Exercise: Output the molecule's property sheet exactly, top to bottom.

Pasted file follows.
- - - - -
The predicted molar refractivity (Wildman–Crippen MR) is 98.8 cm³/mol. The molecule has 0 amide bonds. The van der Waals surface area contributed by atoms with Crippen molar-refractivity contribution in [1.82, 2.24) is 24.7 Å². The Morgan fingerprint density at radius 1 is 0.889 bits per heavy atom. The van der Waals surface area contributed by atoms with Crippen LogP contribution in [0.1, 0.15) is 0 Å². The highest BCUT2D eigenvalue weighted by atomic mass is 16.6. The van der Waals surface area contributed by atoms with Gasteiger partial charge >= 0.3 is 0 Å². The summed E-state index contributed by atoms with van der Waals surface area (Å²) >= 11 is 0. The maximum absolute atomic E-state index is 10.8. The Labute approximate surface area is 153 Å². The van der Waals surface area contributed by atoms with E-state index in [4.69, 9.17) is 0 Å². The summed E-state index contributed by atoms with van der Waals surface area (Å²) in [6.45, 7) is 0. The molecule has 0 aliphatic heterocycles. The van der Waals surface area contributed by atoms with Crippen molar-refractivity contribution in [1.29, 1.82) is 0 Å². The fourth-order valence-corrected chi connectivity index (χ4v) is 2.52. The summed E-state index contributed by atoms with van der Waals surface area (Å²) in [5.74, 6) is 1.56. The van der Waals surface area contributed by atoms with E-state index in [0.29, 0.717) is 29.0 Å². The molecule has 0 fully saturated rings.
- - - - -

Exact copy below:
The predicted molar refractivity (Wildman–Crippen MR) is 98.8 cm³/mol. The molecule has 0 amide bonds. The van der Waals surface area contributed by atoms with Crippen molar-refractivity contribution in [1.82, 2.24) is 24.7 Å². The Morgan fingerprint density at radius 1 is 0.889 bits per heavy atom. The van der Waals surface area contributed by atoms with Crippen LogP contribution in [0.1, 0.15) is 0 Å². The highest BCUT2D eigenvalue weighted by atomic mass is 16.6. The van der Waals surface area contributed by atoms with Gasteiger partial charge >= 0.3 is 0 Å². The summed E-state index contributed by atoms with van der Waals surface area (Å²) >= 11 is 0. The maximum absolute atomic E-state index is 10.8. The Labute approximate surface area is 153 Å². The van der Waals surface area contributed by atoms with E-state index in [4.69, 9.17) is 0 Å². The summed E-state index contributed by atoms with van der Waals surface area (Å²) in [6.45, 7) is 0. The molecule has 0 aliphatic heterocycles. The van der Waals surface area contributed by atoms with Crippen molar-refractivity contribution in [1.29, 1.82) is 0 Å². The fourth-order valence-corrected chi connectivity index (χ4v) is 2.52. The summed E-state index contributed by atoms with van der Waals surface area (Å²) in [5.74, 6) is 1.56. The van der Waals surface area contributed by atoms with E-state index in [0.29, 0.717) is 29.0 Å². The molecule has 0 fully saturated rings.